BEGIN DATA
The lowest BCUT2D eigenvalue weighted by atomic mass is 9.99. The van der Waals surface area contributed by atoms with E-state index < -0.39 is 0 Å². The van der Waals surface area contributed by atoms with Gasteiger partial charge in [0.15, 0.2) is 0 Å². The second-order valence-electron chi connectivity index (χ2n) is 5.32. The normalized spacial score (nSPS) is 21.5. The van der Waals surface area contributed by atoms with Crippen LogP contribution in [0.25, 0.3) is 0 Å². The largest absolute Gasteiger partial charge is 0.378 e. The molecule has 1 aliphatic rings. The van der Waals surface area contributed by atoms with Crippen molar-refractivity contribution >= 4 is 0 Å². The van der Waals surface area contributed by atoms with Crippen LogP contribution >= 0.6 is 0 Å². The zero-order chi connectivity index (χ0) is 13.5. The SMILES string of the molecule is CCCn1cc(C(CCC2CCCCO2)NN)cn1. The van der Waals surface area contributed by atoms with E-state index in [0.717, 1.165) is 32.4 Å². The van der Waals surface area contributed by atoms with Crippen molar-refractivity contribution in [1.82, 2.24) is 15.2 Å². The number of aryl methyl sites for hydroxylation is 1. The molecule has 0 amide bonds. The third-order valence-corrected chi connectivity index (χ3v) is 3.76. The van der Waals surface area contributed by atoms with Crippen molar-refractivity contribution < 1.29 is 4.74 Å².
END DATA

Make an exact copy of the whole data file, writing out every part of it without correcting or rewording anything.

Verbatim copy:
The lowest BCUT2D eigenvalue weighted by atomic mass is 9.99. The van der Waals surface area contributed by atoms with E-state index < -0.39 is 0 Å². The van der Waals surface area contributed by atoms with Gasteiger partial charge in [0.15, 0.2) is 0 Å². The second-order valence-electron chi connectivity index (χ2n) is 5.32. The normalized spacial score (nSPS) is 21.5. The van der Waals surface area contributed by atoms with Crippen LogP contribution in [0.25, 0.3) is 0 Å². The largest absolute Gasteiger partial charge is 0.378 e. The molecule has 1 aliphatic rings. The van der Waals surface area contributed by atoms with Crippen molar-refractivity contribution >= 4 is 0 Å². The van der Waals surface area contributed by atoms with Crippen LogP contribution >= 0.6 is 0 Å². The zero-order chi connectivity index (χ0) is 13.5. The SMILES string of the molecule is CCCn1cc(C(CCC2CCCCO2)NN)cn1. The van der Waals surface area contributed by atoms with E-state index in [0.717, 1.165) is 32.4 Å². The van der Waals surface area contributed by atoms with Crippen molar-refractivity contribution in [1.82, 2.24) is 15.2 Å². The number of aryl methyl sites for hydroxylation is 1. The molecule has 0 amide bonds. The third-order valence-corrected chi connectivity index (χ3v) is 3.76. The van der Waals surface area contributed by atoms with Crippen molar-refractivity contribution < 1.29 is 4.74 Å².